Sunday, January 22, 2017

FriendCanoe & UofTHacksIV

Weekly Update 2017-04: This weekend, I attended my third hackathon. It took place at the University of Toronto, and was as insane and unique an experience as the other two that I have attended. This weekly update is a special edition all about what I did and saw this weekend.

Music: Furi Soundtrack
First of all, I was invited to the hackathon by my lovely friend Sasha. He has the developer skills more than covered, but he requested my design knowledge to round out our team of two. We have similar tastes in the right music for productivity (especially in coding), and listened a lot to the soundtrack for the game Furi (found on Steam). It doesn't have any (decipherable) lyrics, so it was perfect for getting stuff done. I don't know much about the game but if it's half as good as the soundtrack, it must be amazing.

Some of the songs sounda little Justice-inspired, very new-wave disco and synthy. Perfect for coding.

Accomplishment: FriendCanoe
What is FriendCanoe, you may ask? Well, it's our finished product for the hackathon! We spent the weekend creating an iOS app in React Native that would allow its users to keep track of friends whom they don't have a chance to see often.

Simply add a friend's name as well as the date and place you last hung out, then let the app calculate and prioritize which friends you should see next to ensure your friendships are kept healthy. The closer a friend is to the top of the screen (and the darker their row), the more pertinent it is that you should see them soon. Cobwebs indicate that it's been a long time...which means you may need to think about whether or not you can really call them a 'friend'.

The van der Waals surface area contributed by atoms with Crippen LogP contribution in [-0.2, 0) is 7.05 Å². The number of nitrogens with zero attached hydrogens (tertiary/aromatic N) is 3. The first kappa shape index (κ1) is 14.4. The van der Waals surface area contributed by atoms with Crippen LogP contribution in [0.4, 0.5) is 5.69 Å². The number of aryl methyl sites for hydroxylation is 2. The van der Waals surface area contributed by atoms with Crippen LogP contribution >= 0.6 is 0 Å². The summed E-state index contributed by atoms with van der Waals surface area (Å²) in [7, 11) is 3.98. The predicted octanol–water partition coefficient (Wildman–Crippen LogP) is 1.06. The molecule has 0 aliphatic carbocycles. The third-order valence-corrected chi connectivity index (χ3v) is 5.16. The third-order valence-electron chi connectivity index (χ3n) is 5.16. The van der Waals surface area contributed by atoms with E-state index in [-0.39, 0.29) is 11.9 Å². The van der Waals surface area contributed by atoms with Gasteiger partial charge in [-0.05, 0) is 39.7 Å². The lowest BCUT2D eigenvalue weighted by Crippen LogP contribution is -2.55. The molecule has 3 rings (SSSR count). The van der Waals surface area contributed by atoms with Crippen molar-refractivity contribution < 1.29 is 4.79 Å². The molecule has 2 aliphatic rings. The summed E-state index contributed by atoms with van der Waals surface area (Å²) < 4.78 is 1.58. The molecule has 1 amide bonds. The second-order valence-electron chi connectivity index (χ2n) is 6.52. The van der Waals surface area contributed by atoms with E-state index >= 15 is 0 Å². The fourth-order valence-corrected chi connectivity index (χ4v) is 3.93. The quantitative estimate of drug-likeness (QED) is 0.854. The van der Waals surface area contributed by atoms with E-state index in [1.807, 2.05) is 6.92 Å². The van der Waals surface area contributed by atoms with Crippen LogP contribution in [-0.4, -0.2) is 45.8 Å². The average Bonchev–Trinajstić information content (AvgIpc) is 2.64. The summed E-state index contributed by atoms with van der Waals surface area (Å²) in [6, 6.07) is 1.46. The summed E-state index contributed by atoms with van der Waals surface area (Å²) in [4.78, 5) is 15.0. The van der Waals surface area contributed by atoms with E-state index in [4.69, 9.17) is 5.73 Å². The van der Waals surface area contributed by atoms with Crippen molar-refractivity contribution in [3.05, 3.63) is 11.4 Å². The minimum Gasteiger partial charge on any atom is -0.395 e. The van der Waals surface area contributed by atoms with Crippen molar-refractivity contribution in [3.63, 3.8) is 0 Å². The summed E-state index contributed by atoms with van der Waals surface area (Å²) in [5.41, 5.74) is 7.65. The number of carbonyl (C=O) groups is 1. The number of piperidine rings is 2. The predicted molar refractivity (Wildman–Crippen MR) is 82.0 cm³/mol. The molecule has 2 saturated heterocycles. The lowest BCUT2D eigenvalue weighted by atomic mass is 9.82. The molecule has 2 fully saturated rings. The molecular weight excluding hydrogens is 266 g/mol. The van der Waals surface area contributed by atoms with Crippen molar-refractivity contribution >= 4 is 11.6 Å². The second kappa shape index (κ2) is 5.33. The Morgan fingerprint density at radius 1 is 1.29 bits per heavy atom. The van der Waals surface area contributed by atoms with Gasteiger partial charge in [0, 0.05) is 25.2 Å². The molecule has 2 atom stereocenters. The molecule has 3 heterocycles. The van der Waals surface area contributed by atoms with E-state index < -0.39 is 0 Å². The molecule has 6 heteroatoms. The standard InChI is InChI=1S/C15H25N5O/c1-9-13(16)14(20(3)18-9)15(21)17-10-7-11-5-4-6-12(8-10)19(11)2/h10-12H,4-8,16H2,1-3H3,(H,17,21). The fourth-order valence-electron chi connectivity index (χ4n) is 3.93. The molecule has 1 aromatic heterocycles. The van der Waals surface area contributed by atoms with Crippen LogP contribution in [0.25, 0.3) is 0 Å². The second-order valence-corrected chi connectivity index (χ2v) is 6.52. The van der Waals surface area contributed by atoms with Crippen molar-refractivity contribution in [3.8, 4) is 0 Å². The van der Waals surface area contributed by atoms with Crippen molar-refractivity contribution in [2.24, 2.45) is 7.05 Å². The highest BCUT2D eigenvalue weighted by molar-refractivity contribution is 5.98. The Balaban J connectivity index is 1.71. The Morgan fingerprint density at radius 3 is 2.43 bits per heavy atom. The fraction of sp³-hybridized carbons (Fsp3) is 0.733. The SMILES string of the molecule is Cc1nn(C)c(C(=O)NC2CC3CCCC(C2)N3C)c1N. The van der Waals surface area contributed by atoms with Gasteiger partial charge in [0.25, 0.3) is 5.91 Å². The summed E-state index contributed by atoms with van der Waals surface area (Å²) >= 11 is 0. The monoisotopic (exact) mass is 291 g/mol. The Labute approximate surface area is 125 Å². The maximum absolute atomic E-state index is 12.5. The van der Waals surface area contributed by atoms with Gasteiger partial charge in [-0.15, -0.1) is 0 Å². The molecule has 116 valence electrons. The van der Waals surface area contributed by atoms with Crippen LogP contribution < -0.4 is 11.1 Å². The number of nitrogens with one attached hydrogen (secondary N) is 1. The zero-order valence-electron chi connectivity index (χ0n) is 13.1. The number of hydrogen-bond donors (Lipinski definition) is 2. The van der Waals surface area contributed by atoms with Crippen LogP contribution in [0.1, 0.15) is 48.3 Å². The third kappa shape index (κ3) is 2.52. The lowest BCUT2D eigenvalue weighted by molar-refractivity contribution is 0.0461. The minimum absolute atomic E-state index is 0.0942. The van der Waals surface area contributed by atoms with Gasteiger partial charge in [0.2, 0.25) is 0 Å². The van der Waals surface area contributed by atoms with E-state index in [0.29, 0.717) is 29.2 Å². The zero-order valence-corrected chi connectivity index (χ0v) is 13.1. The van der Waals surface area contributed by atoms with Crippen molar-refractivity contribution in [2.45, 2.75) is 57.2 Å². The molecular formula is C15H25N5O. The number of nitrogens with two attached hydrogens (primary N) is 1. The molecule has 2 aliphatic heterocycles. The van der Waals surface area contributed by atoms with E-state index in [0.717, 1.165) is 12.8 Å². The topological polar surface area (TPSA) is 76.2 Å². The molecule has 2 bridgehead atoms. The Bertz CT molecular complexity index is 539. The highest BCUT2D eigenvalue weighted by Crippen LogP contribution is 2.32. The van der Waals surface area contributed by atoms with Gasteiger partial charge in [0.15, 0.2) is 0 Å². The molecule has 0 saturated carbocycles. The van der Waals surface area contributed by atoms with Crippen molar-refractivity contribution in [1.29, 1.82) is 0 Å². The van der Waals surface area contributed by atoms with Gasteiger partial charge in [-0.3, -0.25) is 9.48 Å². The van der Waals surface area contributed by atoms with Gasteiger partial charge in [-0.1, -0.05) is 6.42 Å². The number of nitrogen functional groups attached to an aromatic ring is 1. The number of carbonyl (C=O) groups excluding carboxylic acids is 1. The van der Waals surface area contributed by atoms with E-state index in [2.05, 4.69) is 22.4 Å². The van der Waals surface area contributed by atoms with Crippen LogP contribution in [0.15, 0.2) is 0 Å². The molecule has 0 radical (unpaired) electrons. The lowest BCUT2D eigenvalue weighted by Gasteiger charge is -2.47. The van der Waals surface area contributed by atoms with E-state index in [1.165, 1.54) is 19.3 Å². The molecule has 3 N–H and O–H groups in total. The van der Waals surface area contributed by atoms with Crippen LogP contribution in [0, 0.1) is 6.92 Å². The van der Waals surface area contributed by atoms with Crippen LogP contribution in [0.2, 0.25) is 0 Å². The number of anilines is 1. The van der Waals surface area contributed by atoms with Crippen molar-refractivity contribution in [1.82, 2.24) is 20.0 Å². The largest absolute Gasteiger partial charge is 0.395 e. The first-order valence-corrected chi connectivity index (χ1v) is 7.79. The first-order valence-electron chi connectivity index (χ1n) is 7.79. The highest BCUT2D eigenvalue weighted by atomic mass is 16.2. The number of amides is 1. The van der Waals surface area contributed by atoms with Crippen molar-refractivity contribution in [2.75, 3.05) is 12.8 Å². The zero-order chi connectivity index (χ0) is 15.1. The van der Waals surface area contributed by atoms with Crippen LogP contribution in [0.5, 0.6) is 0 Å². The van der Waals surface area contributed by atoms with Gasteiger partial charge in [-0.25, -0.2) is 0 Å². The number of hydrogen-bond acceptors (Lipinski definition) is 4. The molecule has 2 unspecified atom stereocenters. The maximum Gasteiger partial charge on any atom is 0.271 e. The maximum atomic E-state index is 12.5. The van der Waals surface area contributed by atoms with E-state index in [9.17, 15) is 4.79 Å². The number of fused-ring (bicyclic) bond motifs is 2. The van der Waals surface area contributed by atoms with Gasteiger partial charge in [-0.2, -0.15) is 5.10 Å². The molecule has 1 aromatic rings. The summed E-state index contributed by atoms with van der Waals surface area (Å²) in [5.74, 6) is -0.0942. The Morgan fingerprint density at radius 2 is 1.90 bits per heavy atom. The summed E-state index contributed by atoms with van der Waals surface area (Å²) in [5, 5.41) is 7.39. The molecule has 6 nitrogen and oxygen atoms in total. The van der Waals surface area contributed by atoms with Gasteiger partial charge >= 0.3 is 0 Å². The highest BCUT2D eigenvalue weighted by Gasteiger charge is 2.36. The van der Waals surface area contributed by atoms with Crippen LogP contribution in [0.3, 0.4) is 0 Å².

You can also add your close friends if you wish, who will most likely remain closer to the bottom of the list (meaning you've seen them recently and don't need to tend to the friendship). The more activities you log with them, the more filled-out their feed of activities becomes. If you really like that feature, this can become a sort of scrapbook for your friendship together.

React Native was a completely new language for me to learn, which was both extremely challenging and extremely fun. It uses CSS, which I know how to write, but the syntax is all slightly different and made for a maddening process of replacing semicolons with commas and the like. Also, there are multiple different methods to position elements in CSS but React Native only uses a certain method called flexbox, which is fairly new to CSS. It gave me the push to really understand and learn it, and I can see why it's so useful. Mainly, flexbox is the easiest way to make a webpage responsive, so I'm sure I'll be utilizing that for some future projects.

And to top it all off, Sasha completed his goal of actually finishing a hackathon for the first time! This was his third hackathon as well (though it was our first one together), so I suppose the third time's the charm.

You can view the app if you download the Exponent App on an iPhone and then tap this link. It's a lot of work, I know, so maybe wait until it's done and then you can have it for real! :)

Some bonus images:

Preliminary whiteboard sketches. It was at this point that we found out I cannot draw a canoe.

1st day selfie!

2nd day selfies...marginally more tired.

Albeit somewhat slowly, we will both continue to work with the app. There are definitely some bugs happening in the codebase, especially after the code that was merged in the wee hours of this morning. We also didn't get to implement all of the designs I had originally mocked because we had so much trouble with flexbox.